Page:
This week, we take a break from our interviews with the new AUSU Council members, and instead feature an interview with Dr. Chris Glover, a man with a serious position who doesn’t take himself all that seriously. While he takes a mostly light-hearted approach to our interview, he does slip up here and there and you can see the type of thinking that gained him the Chair of Hydroecology and Environmental Health at the Athabasca River Basin Research Institute.
I particularly like his response to the non-AU book he’s reading, as, while it seems he’s blowing the question off, if you understand the book you realize it can be seen as an environmental allegory, especially when we get to the “blue goo”. A deeper reading of this work also brings to light the perils of society’s need to constantly seek bigger, better, more, and of course ends with the exploration of what violence and war will do in our contained ecosphere. Which means that his request to “not spoil the ending” is obviously him hinting at the ties between our current environmental situation and the upcoming policy and governmental decisions that must be made if the situation is to be put back “in the bottle” if you’ll excuse my own reference.
Or perhaps I’m reading too much into it. That’s what an English degree will do.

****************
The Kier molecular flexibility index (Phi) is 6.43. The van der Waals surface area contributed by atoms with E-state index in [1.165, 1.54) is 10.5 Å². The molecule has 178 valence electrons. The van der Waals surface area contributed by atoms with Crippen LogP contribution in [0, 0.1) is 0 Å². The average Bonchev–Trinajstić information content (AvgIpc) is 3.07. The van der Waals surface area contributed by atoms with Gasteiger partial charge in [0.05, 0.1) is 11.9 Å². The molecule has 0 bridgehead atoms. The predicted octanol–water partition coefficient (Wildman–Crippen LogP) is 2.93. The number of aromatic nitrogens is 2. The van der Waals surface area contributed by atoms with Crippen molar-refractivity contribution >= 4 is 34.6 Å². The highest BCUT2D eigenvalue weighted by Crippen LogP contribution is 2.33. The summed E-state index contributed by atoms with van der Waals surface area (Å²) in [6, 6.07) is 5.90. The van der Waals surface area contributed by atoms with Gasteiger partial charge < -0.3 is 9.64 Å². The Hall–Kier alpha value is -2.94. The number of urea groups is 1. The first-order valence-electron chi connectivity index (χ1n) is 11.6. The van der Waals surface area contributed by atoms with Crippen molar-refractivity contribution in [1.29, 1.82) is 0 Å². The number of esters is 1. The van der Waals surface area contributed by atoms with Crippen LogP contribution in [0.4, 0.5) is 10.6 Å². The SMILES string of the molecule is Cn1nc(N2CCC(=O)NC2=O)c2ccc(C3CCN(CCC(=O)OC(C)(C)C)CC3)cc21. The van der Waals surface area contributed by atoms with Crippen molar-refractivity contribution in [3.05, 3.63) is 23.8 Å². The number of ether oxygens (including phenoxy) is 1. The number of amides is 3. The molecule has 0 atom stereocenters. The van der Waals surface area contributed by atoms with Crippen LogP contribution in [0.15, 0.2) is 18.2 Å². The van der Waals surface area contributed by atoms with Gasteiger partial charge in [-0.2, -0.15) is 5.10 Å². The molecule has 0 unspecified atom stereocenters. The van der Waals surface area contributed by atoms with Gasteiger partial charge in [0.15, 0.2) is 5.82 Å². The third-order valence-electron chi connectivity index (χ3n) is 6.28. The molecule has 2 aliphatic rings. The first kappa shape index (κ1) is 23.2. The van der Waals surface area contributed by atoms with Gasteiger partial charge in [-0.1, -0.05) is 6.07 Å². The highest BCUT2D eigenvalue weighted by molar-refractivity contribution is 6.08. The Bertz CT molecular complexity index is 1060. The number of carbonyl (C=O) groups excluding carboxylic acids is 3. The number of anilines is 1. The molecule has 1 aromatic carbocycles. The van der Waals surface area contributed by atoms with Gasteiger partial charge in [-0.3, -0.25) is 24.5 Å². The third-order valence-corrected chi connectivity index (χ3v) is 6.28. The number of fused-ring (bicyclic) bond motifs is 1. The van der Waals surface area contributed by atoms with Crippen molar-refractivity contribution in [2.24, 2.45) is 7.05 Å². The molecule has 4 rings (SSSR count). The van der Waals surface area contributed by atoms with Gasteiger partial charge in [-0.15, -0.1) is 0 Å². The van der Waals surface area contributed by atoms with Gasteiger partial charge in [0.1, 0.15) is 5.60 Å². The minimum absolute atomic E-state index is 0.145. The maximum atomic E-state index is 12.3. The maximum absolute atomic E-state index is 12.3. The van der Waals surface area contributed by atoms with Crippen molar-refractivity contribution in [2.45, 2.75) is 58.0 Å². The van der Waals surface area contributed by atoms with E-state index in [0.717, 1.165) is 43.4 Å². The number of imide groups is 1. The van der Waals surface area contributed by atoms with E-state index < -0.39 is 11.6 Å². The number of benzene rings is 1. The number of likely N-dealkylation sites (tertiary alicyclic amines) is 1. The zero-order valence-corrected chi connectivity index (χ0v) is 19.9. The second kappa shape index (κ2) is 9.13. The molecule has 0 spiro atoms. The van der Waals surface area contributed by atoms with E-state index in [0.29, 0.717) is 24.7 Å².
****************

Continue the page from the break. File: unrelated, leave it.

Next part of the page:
Also this week, Tara Panrucker looks at the flip side of her summer activity series, this time with choices for those of us who fear the sun and strive to maintain our pasty white complexions and geek cred. Plus, Deanna Roney compares insanity and perseverance. Who knows, maybe there’s a little bit of each in the other.
Of course, with the summer, it gets a bit harder to get content for The Voice Magazine, governments tend to go on holidays, meaning less education relation news, educational institutions including AU, tend to operate at a reduced capacity as people take advantage of holiday time to enjoy the warmer weather, and even students are often more busy outside of their studies, either working to try to save enough for their next set of courses, or just taking a well deserved break.
All of which means that this is a great time to consider submitting something to The Voice Magazine. We want to hear what students like you are thinking about. What has your attention? Especially if it’s something related to AU, but even if it isn’t. We’re a magazine for and by AU students. What standard universities can do quite easily, form a gestalt of opinions and ideas of the entire community, is difficult for AU, and we need you to help out.
So if you have an idea, let me know at email@example.com. Who knows, you could even earn yourself a bit of extra vacation money!
Enjoy the read!